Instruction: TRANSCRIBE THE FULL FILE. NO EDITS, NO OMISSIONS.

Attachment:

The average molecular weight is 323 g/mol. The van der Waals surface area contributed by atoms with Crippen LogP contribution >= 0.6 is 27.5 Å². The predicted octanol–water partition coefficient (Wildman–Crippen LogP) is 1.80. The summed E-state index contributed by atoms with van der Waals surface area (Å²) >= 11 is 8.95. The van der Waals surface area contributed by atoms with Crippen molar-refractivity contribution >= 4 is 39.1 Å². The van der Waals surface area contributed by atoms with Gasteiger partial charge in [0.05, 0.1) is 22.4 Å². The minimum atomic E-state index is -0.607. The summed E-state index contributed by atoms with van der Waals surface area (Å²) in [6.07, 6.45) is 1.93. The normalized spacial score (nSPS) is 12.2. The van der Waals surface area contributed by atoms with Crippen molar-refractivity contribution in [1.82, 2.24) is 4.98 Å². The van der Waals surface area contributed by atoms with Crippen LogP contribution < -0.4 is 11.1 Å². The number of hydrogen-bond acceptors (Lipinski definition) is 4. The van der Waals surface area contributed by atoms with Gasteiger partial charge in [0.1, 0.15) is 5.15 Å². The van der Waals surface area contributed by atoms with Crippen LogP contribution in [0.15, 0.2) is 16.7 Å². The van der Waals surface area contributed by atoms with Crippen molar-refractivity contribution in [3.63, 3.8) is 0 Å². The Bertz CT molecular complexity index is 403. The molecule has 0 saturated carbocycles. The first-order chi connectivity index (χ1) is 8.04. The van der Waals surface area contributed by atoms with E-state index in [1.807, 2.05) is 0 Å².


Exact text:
The average molecular weight is 323 g/mol. The van der Waals surface area contributed by atoms with Crippen LogP contribution >= 0.6 is 27.5 Å². The predicted octanol–water partition coefficient (Wildman–Crippen LogP) is 1.80. The summed E-state index contributed by atoms with van der Waals surface area (Å²) >= 11 is 8.95. The van der Waals surface area contributed by atoms with Crippen molar-refractivity contribution >= 4 is 39.1 Å². The van der Waals surface area contributed by atoms with Gasteiger partial charge in [0.05, 0.1) is 22.4 Å². The minimum atomic E-state index is -0.607. The summed E-state index contributed by atoms with van der Waals surface area (Å²) in [6.07, 6.45) is 1.93. The normalized spacial score (nSPS) is 12.2. The van der Waals surface area contributed by atoms with Crippen molar-refractivity contribution in [1.82, 2.24) is 4.98 Å². The van der Waals surface area contributed by atoms with Crippen LogP contribution < -0.4 is 11.1 Å². The number of hydrogen-bond acceptors (Lipinski definition) is 4. The van der Waals surface area contributed by atoms with Gasteiger partial charge in [0.1, 0.15) is 5.15 Å². The van der Waals surface area contributed by atoms with Crippen LogP contribution in [0.15, 0.2) is 16.7 Å². The van der Waals surface area contributed by atoms with Crippen molar-refractivity contribution in [3.63, 3.8) is 0 Å². The Bertz CT molecular complexity index is 403. The molecule has 0 saturated carbocycles. The first-order chi connectivity index (χ1) is 8.04. The van der Waals surface area contributed by atoms with E-state index in [1.807, 2.05) is 0 Å².